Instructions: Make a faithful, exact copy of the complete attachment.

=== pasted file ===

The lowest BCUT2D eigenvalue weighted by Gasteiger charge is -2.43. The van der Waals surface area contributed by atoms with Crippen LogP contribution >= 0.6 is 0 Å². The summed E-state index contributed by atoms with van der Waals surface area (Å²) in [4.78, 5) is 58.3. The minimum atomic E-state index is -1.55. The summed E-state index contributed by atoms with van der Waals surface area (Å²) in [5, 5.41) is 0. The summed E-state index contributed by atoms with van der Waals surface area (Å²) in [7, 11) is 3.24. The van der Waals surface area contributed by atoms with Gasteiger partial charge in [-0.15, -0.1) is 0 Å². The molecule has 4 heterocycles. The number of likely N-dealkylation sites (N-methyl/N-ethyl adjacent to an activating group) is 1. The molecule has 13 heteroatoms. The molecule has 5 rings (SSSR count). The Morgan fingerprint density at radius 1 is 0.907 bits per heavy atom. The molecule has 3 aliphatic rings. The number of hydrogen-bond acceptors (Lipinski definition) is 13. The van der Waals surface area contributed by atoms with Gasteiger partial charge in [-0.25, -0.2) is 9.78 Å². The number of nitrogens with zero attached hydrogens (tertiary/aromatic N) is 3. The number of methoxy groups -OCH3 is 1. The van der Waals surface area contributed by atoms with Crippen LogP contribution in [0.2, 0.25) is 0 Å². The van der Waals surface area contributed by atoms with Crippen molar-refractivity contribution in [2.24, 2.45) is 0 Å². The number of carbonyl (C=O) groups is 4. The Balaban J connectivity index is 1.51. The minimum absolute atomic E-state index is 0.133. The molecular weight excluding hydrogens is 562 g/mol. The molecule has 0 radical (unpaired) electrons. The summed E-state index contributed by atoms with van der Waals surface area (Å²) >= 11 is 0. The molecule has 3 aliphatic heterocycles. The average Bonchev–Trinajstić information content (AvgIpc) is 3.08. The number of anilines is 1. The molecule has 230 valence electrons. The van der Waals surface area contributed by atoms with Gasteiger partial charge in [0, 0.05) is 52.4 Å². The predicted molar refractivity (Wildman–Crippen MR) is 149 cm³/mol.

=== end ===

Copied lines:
The lowest BCUT2D eigenvalue weighted by Gasteiger charge is -2.43. The van der Waals surface area contributed by atoms with Crippen LogP contribution >= 0.6 is 0 Å². The summed E-state index contributed by atoms with van der Waals surface area (Å²) in [4.78, 5) is 58.3. The minimum atomic E-state index is -1.55. The summed E-state index contributed by atoms with van der Waals surface area (Å²) in [5, 5.41) is 0. The summed E-state index contributed by atoms with van der Waals surface area (Å²) in [7, 11) is 3.24. The van der Waals surface area contributed by atoms with Gasteiger partial charge in [-0.15, -0.1) is 0 Å². The molecule has 4 heterocycles. The number of likely N-dealkylation sites (N-methyl/N-ethyl adjacent to an activating group) is 1. The molecule has 13 heteroatoms. The molecule has 5 rings (SSSR count). The Morgan fingerprint density at radius 1 is 0.907 bits per heavy atom. The molecule has 3 aliphatic rings. The number of hydrogen-bond acceptors (Lipinski definition) is 13. The van der Waals surface area contributed by atoms with Gasteiger partial charge in [-0.25, -0.2) is 9.78 Å². The number of nitrogens with zero attached hydrogens (tertiary/aromatic N) is 3. The number of methoxy groups -OCH3 is 1. The van der Waals surface area contributed by atoms with Crippen LogP contribution in [0.2, 0.25) is 0 Å². The van der Waals surface area contributed by atoms with Crippen molar-refractivity contribution in [2.24, 2.45) is 0 Å². The number of carbonyl (C=O) groups is 4. The Balaban J connectivity index is 1.51. The minimum absolute atomic E-state index is 0.133. The molecular weight excluding hydrogens is 562 g/mol. The molecule has 0 radical (unpaired) electrons. The summed E-state index contributed by atoms with van der Waals surface area (Å²) >= 11 is 0. The molecule has 3 aliphatic heterocycles. The average Bonchev–Trinajstić information content (AvgIpc) is 3.08. The number of anilines is 1. The molecule has 230 valence electrons. The van der Waals surface area contributed by atoms with Gasteiger partial charge in [0, 0.05) is 52.4 Å². The predicted molar refractivity (Wildman–Crippen MR) is 149 cm³/mol.